Rancho Pint - The Mexico Page

Text and Photos ©2015 by J. Pint

Related articles:

Photo Gallery

Geopark Press Conference in Guadalajara, Mexico
University of Guadalajara (UDG) geographers outline the outstanding geological features of Bosque La Primavera at a press conference proposing the forest as a candidate for membership in Unesco's Global Geoparks Network.

UDG researchers crossing Rio Caliente

 Geographers Lucia González, Luis Valdivia and Hildelgardo Gómez gingerly crossing Río Caliente to investigate one of the river's numerous boiling hot sources.

Geographer Luis Valdivia with Fossil Fumaroles in Mexico

 UDG researcher Luis Valdivia photographs fossil fumaroles in a remote corner of the Primavera Forest. These are the tips of long cylinders formed ages ago by gas bubbles rising through volcanic ash.

Tamul Waterfall, San Luis Potosí

The Tamul Cascade, 105 meters high, located in La Huasteca of San Luis Potosí, now a candidate for becoming a Unesco Geopark.

Sculpted rocks along the XXX River

Members of Guadalajara’s Colli outdoor adventure club row their panga up the Tampaon River between sculpted walls of white limestone, deep inside La Huasteca of San Luis Potosí.

Micos waterfalls, San Luis Potosí

Micos, on El Salto River in San Luis Potosí, has countless small waterfalls and natural Jacuzzis.


Caves beneath the dunes? Check out our Saudicaves page:







Guadalajara's Primavera Forest proposed as candidate

Giant Pumice Horizon, Pinar de la VentaIn a press conference held on June 5, 2015, members of the University of Guadalajara's Center for Social Sciences and Humanities (CUCSH) proposed that Bosque la Primavera, an extensive flora and fauna reserve lying directly west of the city, be transformed into a Geopark and a candidate for membership in Unesco's highly esteemed Global Geoparks Network (GGN). Pointing out that housing developments on the forest's perimeter are continually encroaching on the Protected Area, UDG investigators Luis Valdivia, Hildelgardo Gómez and Lucia González stated that membership in the GGN would provide the “armor plating” that the forest needs to survive in the future and that ejido and private landowners within the forest boundary are enthusiastic about the idea.

Geoparks are typically nature reserves with outstanding geological features which ordinary people can easily learn to appreciate. At the moment, Unesco has registered 111 such parks around the world, mostly in Europe and Asia and they focus on phenomena like granite towers, lava domes, glacier landforms, dinosaur trackways, sandstone pillars and places where the earth's mantle has been pushed right up to the surface.

At the moment, there are only four Geoparks in the Americas, two in Canada, one in Brazil and another in Uruguay—but that may soon change. On May 28 to 29 of 2015, a workshop was held at the Institute of Geography in Mexico City, entitled, “Geoparks and Heritage; promoting geoheritage in Latin America.” A Unesco team of experts outlined Geopark requirements to representatives of Nicaragua, Ecuador, Peru, Chile, Argentina and Mexico, who, in turn, presented Geopark projects already underway in their respective countries.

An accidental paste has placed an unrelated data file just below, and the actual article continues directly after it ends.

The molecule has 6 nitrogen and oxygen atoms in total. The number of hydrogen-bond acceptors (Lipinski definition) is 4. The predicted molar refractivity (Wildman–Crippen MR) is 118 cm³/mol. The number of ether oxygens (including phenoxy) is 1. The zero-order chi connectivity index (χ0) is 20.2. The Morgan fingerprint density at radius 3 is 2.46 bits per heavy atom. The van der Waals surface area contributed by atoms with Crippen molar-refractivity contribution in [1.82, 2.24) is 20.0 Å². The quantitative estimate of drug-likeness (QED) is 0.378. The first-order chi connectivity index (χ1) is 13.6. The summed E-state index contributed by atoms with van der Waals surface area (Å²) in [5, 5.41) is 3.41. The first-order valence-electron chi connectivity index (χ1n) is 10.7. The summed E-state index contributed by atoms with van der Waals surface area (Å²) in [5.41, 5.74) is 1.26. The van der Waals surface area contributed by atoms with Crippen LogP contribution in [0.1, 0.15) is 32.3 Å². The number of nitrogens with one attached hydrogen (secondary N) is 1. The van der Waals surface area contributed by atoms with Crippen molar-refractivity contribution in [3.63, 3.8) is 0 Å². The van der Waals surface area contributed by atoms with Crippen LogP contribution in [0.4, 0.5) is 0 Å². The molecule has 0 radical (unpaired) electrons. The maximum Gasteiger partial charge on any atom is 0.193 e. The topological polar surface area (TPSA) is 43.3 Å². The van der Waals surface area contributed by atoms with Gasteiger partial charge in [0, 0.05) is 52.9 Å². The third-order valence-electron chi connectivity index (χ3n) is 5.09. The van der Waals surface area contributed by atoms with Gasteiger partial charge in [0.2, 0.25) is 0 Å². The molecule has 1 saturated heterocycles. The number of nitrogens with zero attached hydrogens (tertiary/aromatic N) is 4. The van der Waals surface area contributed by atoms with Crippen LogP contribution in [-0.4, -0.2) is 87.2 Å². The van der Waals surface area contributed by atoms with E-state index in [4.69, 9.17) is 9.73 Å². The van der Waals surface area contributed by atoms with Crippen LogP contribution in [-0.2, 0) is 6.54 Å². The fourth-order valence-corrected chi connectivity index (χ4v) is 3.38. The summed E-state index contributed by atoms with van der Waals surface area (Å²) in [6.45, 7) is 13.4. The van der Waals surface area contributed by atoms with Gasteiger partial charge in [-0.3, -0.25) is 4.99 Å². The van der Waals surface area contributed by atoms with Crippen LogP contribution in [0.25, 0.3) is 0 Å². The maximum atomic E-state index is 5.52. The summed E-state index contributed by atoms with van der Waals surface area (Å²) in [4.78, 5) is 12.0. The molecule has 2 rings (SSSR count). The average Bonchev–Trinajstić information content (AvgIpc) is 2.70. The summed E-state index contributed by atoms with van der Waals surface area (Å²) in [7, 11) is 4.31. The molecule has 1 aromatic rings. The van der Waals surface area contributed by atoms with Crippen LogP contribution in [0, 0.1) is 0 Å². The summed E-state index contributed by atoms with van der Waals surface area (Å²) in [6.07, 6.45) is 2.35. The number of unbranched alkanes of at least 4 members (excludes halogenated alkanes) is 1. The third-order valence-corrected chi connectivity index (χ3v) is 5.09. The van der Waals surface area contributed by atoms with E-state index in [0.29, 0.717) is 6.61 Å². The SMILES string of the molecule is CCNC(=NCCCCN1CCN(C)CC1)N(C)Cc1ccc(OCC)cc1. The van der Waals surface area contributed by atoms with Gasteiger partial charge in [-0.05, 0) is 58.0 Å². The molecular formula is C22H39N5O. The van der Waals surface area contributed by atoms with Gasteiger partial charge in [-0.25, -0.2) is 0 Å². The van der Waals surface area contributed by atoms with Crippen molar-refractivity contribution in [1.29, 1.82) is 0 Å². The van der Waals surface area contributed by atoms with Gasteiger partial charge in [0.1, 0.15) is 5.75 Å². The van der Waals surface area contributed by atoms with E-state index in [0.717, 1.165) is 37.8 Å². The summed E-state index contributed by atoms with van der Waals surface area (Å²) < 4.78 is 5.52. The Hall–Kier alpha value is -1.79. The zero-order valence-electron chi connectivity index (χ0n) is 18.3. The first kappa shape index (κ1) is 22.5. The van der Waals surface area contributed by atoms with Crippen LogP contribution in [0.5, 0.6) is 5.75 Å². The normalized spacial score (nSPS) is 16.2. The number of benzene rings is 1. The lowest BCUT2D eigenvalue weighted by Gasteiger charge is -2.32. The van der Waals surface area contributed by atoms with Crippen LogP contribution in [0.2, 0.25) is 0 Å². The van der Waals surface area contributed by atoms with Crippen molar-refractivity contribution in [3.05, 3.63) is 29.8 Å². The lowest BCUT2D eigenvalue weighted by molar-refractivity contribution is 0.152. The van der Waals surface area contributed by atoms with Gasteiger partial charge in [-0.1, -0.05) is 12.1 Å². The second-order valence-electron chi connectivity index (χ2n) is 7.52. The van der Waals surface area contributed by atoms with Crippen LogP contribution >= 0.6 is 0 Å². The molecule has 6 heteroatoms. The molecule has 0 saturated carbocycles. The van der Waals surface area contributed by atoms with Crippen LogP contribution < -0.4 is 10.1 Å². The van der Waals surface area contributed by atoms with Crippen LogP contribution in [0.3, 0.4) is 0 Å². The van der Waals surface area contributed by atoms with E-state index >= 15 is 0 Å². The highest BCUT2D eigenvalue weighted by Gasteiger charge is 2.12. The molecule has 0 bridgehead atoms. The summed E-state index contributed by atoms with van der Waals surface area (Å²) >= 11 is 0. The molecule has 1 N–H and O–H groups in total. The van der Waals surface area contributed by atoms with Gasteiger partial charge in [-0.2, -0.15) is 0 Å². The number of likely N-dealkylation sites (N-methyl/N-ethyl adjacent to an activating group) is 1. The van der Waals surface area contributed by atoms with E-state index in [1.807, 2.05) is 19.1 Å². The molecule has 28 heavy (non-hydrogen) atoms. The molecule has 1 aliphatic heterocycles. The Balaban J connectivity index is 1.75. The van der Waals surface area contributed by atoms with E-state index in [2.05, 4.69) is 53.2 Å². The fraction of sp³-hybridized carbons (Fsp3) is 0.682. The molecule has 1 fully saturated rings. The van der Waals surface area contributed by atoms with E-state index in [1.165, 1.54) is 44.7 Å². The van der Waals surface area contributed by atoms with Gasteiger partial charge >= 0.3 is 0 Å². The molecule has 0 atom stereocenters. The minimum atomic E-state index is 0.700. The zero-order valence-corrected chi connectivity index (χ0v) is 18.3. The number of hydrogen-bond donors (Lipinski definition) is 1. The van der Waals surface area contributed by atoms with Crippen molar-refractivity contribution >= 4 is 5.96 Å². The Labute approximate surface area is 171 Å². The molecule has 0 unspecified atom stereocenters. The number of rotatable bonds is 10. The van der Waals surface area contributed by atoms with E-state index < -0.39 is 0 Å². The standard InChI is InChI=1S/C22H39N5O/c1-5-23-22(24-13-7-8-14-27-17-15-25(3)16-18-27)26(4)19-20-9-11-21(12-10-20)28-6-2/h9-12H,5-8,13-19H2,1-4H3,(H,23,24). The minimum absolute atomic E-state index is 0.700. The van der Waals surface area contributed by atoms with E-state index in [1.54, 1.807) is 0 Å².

Present at the workshop was UNAM researcher José Luis Palacio, a long-time promoter of Geoparks in Mexico. “This was truly an event of singular relevance,” he commented. “We were able to meet with the world's greatest experts in this field. Then, after all the presentations and meetings, the Unesco team went off to visit six of the proposed Geoparks, including two here in Mexico: the mountainous region of La Mixteca near Oaxaca and the extraordinary landforms of La Huasteca of San Luis Potosí.”

In addition to these two sites, there is a third candidate for Geopark status in Mexico: the mining district of Hidalgo. Says Palacio: “All three of these potential Geoparks will be evaluated in 2016 by two Unesco experts, who will determine whether they meet the strict requirements of the Global Network.” The final decision of the evaluators will be announced in September of 2016 at the 7th International Conference on Global Geoparks, which will meet in Great Britain.

Lucia González investigating the boiling hot Black River
UDG researcher Lucía González investigating the extremely hot Black River, which flows into Río Caliente, one of the outstanding features of Bosque La Primavera.

The Primavera Forest's suitability for Geopark status was proposed in a presentation at the 2011 Third Global Geotourism Conference in Muscat, Oman by Guadalajara Reporter columnist John Pint. Although this forest is not among the Mexican sites now under consideration for GGN membership, it has, according to Pint, “all the characteristics that Unesco looks for in candidates for Geopark status. The Primavera Caldera is a Protected Area and the site of one of the world's greatest explosions 95,000 years ago, which ejected 40 cubic kilometers of volcanic rubble (jal) into the air, creating the area now known as Jalisco. Fortunately, the story of this explosion and the lake which occupied the area for up to 20,000 years, can be read in the canyon walls of the Bosque, offering visitors to La Primavera a dramatic lesson in geology as well as a chance to stroll through a gorgeous forest and enjoy a delicious soak in the world-famous Río Caliente.”


These and other characteristics of Bosque La Primavera are now being documented by the CUCSH team proposing that the forest be transformed into a Geopark. UDG geographer Luis Valdivia says that the team is presently registering obsidian deposits and workshops, archaeological ruins, fumaroles, hot and cold bathing pools and bizarrely-shaped Tala Tuff rock formations. “The Bosque,” he says, “is a natural for Geopark status.”

Copyright 2015 - www.RanchoPint.com - All Rights Reserved